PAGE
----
I knew it all along, but I left Robby Anderson against the susceptible Texans defense on my bench. Anderson outscored Ridley by twenty points. Despite Zach’s impressive game, I lost by less than nine points. With Beck’s immortal lyrics on repeat in my head, with Anderson on my bench, and with Ridley mocking me in my lineup, I knew one more inscrutable fact: I screwed the pooch in glorious fashion.
In yet another playoff matchup, it was self-righteousness and arrogance that led me to bench Jordan Howard against a vulnerable Packers rush defense which had recently lost its two best interior defensive linemen to injury. I wanted to justify having acquired Kenyon Drake in the pre-season at the long-term expense of winning a bid on Baker Mayfield, a move that not only cost me a likely chance in the championship game of that league but also will have major negative ramifications for the next number of years. Pride led me to bench Howard and start Drake. That pooch-screwing decision cost me ten points in a game that I would lose by 8.5.
But, it wasn’t personal. That league is almost entirely comprised of people whom I know more by team name than by real name. Yes, I screwed the pooch, but no one whom I know and who knows me would really know. It was anonymous.
Not so with my local Milwaukee league…
In some plays, actors have bit parts, destined to appear in a single scene and then fade from spotlight. Their proverbial 15 minutes. That was not to be the case this week with Doug Martin and my fantasy football teams. The Muscle Hamster, trying to revive his fluttering career on the Raiders, had been a productive running back the past few weeks, getting enough volume and touchdowns to given him a reliable floor. His ceiling, it appeared, was also high this week, as he faced the worst defense in the league in the Cincinnati Bengals.
I thought to parlay that opportunity in two leagues. One is a first-year Milwaukee league with only local players allowed. This league has the people that I will see most often every day and affords not only a significant payout but also the most opportunities to brag (after all, isn’t that why we really play fantasy football?).
I had the best team in the league. Best regular-season record, most points scored in the regular season, and studs throughout my lineup at all positions save TE, where I was able to start a resurgent Evan Engram. My only hole was at my second RB slot, where an injured James Conner normally plays. In addition to having to the aforementioned Doug Martin on my bench, I had Mark Ingram — a far better player on a far better team. Indeed, at the trading deadline, I declined to move Ingram to acquire Rob Gronkowski (!) specifically to protect myself in the event of a running back injury. I knew that I could slot him in and potentially not miss much.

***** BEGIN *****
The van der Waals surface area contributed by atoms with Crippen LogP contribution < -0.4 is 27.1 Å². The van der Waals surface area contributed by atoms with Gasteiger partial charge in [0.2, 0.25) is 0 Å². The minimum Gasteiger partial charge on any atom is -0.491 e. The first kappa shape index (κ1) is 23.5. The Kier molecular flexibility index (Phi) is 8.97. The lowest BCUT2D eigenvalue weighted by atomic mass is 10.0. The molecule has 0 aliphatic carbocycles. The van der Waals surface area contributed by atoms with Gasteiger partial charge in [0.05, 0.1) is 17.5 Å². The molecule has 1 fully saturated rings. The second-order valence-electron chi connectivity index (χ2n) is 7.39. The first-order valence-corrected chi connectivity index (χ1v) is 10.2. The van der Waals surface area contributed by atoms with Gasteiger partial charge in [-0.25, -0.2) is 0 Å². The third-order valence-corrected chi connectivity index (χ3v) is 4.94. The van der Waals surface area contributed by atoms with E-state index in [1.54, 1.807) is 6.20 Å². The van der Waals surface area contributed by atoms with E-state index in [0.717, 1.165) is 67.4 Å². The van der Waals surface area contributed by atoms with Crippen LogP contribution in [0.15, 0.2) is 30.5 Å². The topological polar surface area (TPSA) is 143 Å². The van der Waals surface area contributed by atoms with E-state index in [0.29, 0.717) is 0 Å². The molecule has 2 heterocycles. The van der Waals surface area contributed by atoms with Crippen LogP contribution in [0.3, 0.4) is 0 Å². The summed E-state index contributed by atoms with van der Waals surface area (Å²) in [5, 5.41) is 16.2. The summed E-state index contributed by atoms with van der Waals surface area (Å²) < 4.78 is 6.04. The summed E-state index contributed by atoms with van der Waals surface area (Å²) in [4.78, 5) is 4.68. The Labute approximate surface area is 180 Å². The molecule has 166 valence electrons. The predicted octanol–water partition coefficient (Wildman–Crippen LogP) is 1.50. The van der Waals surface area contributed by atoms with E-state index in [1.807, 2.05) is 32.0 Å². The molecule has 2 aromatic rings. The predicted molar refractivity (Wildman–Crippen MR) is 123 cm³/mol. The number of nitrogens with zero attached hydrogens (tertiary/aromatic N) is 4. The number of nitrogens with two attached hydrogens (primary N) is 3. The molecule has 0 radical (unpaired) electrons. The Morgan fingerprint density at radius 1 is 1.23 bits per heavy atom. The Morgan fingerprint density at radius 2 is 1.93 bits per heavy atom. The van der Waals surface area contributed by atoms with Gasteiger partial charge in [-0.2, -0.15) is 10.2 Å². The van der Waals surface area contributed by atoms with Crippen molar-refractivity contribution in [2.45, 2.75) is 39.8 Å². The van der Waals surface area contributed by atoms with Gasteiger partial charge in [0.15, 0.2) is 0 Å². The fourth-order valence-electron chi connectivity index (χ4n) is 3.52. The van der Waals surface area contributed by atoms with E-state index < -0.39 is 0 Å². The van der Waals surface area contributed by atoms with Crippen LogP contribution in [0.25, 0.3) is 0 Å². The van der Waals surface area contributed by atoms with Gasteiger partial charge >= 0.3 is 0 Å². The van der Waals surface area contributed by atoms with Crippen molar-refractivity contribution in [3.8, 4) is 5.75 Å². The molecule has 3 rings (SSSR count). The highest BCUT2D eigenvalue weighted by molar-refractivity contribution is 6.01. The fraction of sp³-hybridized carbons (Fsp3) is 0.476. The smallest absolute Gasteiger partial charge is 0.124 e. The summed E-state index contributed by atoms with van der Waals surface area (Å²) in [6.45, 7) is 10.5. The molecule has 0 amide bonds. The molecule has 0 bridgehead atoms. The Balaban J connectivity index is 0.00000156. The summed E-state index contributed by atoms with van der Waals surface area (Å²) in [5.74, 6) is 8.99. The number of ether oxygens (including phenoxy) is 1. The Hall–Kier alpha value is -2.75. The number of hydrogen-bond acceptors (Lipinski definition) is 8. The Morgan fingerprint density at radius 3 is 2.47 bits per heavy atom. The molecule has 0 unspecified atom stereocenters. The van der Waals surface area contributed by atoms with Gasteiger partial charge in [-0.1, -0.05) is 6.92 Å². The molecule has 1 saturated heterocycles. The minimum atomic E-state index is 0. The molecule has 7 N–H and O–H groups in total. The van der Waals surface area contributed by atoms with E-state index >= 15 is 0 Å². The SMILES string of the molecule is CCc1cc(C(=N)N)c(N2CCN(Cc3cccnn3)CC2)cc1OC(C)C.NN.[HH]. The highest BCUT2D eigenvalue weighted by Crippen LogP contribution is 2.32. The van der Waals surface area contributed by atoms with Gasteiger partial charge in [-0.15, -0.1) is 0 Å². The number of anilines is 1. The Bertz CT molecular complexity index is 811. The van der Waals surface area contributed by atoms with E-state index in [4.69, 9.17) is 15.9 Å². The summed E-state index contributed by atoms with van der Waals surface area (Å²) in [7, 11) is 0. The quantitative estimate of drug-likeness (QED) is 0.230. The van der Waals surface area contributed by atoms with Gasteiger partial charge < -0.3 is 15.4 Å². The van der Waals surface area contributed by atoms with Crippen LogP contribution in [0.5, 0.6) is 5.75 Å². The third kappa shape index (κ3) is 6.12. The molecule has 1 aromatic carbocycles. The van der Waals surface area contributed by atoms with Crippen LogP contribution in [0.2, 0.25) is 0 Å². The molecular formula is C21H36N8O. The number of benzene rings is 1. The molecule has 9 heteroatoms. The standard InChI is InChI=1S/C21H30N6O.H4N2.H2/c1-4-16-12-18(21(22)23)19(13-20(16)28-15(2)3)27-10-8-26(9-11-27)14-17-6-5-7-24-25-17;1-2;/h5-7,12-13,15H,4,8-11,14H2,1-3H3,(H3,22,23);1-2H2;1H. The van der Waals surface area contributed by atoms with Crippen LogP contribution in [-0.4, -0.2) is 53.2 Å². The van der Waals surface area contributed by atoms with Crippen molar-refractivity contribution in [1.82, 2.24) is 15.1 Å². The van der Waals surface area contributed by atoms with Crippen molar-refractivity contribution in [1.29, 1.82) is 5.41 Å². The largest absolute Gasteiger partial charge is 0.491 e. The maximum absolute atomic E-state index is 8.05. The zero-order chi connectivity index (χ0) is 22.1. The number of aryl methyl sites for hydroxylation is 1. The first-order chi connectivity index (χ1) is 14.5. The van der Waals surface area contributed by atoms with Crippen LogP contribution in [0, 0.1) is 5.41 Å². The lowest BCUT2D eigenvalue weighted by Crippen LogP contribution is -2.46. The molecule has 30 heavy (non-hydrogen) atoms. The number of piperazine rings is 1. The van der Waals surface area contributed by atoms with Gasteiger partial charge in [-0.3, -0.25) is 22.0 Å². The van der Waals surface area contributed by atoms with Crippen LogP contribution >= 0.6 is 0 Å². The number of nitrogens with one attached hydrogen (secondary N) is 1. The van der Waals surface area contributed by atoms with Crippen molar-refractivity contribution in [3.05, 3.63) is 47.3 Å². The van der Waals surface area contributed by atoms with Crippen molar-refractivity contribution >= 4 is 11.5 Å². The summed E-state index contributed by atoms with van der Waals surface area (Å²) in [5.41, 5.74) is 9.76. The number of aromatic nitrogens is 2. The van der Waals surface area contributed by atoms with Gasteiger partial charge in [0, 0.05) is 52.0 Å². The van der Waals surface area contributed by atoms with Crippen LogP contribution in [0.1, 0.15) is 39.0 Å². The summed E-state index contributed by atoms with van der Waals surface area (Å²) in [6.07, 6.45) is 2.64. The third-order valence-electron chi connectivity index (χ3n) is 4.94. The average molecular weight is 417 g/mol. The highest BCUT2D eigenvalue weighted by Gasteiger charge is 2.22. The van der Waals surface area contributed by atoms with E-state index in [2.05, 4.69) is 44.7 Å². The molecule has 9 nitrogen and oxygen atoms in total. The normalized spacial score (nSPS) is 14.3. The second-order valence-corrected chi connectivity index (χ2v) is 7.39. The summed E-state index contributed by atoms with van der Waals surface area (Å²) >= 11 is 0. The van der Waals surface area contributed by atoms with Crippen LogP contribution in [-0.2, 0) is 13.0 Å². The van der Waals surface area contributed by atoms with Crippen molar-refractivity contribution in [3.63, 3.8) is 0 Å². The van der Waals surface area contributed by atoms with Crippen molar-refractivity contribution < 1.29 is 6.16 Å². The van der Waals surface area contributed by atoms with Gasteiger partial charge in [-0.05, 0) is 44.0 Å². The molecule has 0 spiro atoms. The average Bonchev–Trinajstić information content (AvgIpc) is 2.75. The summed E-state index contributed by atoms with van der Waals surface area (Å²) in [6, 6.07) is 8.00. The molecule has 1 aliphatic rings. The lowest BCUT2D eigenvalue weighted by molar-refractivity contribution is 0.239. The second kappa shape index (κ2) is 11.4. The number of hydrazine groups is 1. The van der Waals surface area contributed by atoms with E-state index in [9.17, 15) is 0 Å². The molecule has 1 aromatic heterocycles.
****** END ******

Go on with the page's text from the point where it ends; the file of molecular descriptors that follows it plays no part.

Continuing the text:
Enter Doug Martin. Enter the Siren’s allure of facing the worst defense in the NFL. Enter the pooch, yet again. By sitting Ingram, I left 5.5 points on the bench in a game that I lost by 4.4. And I lost the chase of championship pride. Enter the shame.
Yup, screwing the pooch cost all three of these teams wins that would have not only advanced me in the league and but also cost me a massive self-gratifying bump of my own esteem. Doug Martin, however, was not yet done. In addition to likely running his career to the ground, he managed to threaten fantasy football immortality — and, perhaps even worse, fantasy football friendship — itself.
Justin Eleff, among other projects, hosts a podcast on fantasyindex.com. Years ago, he launched his dream league, JFNFL. An insightful and incisive owner, Justin is also the writer whom I enjoy reading the most. From his barb-laden personal texts to his subtle appreciation of the nuance of every word to his weekly email recaps of our league, Justin’s writing about fantasy football is both my inspiration to launch this website and also my biggest temptation to stop: he’s just too friggin’ good at it.
It would also be fair to name Justin, and his team’s co-owner, Greg, as my biggest rival in JFNFL. (As you will soon read, the word “my” in that sentence is entirely misleading and downright insulting.) So, it was with extraordinary pride that Justin gave a shout-out to me (there’s that singular word again…) in his recent podcast. The reason? Because my* team had gone an unprecedented 14-0 in the regular season — and against GOOD competition. This is my twenty-fifth year playing fantasy football, and I have never witnessed an undefeated regular season before. Neither had Justin. It was a well-deserved nod to my* accomplishment.
So impressive was this run that Justin promised to rename the championship trophy in my* team’s honor were it to complete its undefeated season, and Justin’s brother, Evan, also in the league, vowed to wear a T-shirt with my* team’s logo — risking unrelenting rebuke from his wife — to all future family gatherings. The potential financial winnings for the season had become irrelevant. I* was chasing fantasy football immortality.